Marketing is evolving and becoming more complex. Media diversity, multi-channel measurement, multi-device behavior, and data overload all contribute to difficulty in crafting a strategy and executing it efficiently. But as difficult as tactical execution is, the core challenge is still in how advertising is viewed. Companies that view every day as a new test and every metric, page, and ad as improvable, and who root everything in the reality of sales and profit, will excel.

Google on Board with Profit-Driven Marketing!

Google recently published a “think with Google” article on Profit-Driven Marketing. They describe it as a “new” trend driving successful campaigns.

We’re thrilled that Google is on board, as we’ve been pushing the envelope with Profit-Driven Marketing for the last eleven years! But why is Google on board now after all this time, and what’s different that led them to publish this article?

Cross-channel interactions. This is at the heart of their article. In the past, Google has often split channel performance based on their own product lines. Search, YouTube, Remarketing, and all the various programs they offer advertisers have been measured independently in the past. But Google, and advertisers, are recognizing that users don’t behave in channel-independent ways, and that cross-channel behavior is getting worse. Specifically, three significant trends are driving channel confusion:

1) Multi-Device Behavior. We don’t live in a one-screen world any more, but most of our tracking tools still assume “device” means “person”. With device hopping and second screens becoming ubiquitous, single-channel attribution is increasingly wrong.

2) Migration of Search to Mobile. Over 50% of search queries have migrated to mobile devices, which are eroding the nice linear performance of Search -> Ad -> Click -> Engage that dominated desktop-based search and led to large performance gains using fairly simple tracking. With mobile search growing while desktop search shrinks, single-channel attribution is breaking.

3) Channel Complexity. Google has been at the forefront of launching many new and innovative advertising programs, but is now realizing that the success of these programs have contributed to confusion in tracking and attribution.

What is the solution? Google believes that stepping away from hard conversion metrics to look at the entire landscape, from brand building to engagement, is the path to success. We agree…sort of. We think that the quantitative assessment of all these channels, in combination and over time, leads to a more detailed and effective view of customer engagement, retention, and value. We strongly believe that customer acquisition targets based on Lifetime Value (LTV) have their proper place as the underpinning of campaigns, but we won’t be “channel-blind” about how we get to that cost-effective engagement.

AdWords for Video Tip

The deadline for transitioning AdWords for Video campaigns to enhanced campaigns was August 8, so all AdWords for Video campaigns should now be enhanced. Campaign and device settings for AdWords for Video campaigns are similar to search and display campaigns, which means that you no longer have the ability to show video ads exclusively to users on mobile phones or tablets. If you want to restrict your video ads from showing on mobile phones, though, you can do so by setting the campaign mobile bid adjustment to -100%.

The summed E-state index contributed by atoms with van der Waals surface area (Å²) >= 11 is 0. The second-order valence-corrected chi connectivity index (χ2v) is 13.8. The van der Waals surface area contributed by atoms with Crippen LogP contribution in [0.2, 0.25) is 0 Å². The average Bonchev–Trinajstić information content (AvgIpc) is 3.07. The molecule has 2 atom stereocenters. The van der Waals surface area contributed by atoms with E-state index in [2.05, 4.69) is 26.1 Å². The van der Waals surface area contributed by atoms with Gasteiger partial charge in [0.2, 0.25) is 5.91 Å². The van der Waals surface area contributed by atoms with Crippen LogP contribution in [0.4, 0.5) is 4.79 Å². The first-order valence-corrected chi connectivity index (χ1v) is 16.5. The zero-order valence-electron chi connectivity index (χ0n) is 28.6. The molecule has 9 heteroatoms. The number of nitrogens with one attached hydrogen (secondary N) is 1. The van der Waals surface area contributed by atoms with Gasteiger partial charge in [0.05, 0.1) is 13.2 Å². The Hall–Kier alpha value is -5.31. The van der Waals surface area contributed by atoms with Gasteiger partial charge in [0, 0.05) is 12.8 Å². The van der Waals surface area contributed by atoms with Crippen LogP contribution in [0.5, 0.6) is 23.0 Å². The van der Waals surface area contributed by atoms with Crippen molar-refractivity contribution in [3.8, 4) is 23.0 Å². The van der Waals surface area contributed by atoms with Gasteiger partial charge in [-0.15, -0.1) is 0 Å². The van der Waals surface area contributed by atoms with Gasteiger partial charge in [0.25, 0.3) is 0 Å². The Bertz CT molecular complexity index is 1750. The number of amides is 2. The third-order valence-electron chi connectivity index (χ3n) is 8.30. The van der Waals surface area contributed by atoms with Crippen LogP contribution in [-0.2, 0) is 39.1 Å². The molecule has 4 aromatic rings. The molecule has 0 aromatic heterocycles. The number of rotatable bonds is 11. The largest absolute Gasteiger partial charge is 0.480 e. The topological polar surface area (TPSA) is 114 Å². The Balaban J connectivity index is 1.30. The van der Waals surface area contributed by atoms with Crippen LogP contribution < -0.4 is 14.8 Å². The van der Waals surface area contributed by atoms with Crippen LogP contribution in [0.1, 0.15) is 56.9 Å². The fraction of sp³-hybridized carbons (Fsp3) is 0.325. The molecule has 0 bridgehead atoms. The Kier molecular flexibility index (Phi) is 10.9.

Mobile-Only Enhanced Campaigns?

When we initially learned about AdWords enhanced campaigns, one of our biggest concerns was the inability to cleanly target only mobile phone users with a campaign. We regularly see significant differences between how mobile and desktop audiences interact with our clients’ ads, and in the pre-enhanced campaign world, segregating audiences into different campaigns by device offered us a convenient and effective way to optimize performance around how well our clients could monetize traffic from users on different devices. Since enhanced campaigns, by default, would be set to show ads to users on all devices, our clients were concerned that a flood of new competitors (who weren’t previously advertising to mobile users) vying for placement on mobile search results pages would drive up mobile click costs.

To preserve the gains that we made by creating device-targeted legacy campaigns, we utilized low keyword bids and a high campaign mobile bid adjustment to try and recreate mobile-only legacy campaigns within the new enhanced campaign structure.

Since transitioning all of our clients to enhanced campaigns, we have had varying degrees of success restricting ad delivery to mobile devices only. For some of our clients, AdWords traffic volume from desktop users has been as low as 1% in campaigns intended for mobile users, while in others, the percentage is as high as 20%, with the portion of impressions served to desktop users between 1% and 15%. So far, the difference seems to be keyword bids. With the campaign-level mobile bid adjustment limited to 300%, we are finding that even some significantly reduced keyword bids aren’t low enough to disqualify ads from showing on desktop search results pages.

Despite an anticipated increase in competition for ad placement on mobile devices, our clients haven’t experienced significant increases in mobile click costs, or lower ad positions. For consistent ad position, we’ve seen an average cost-per-click increase of between 4% and 6%.

New AdWords Editor Support for Enhanced Sitelinks

Good news for advertisers who want to take advantage of ad group-level Sitelinks without having to use the AdWords user interface: Google is now supporting enhanced/upgraded Sitelinks in AdWords Editor 10.2, far in advance of the September 23 enhanced ad extension migration deadline.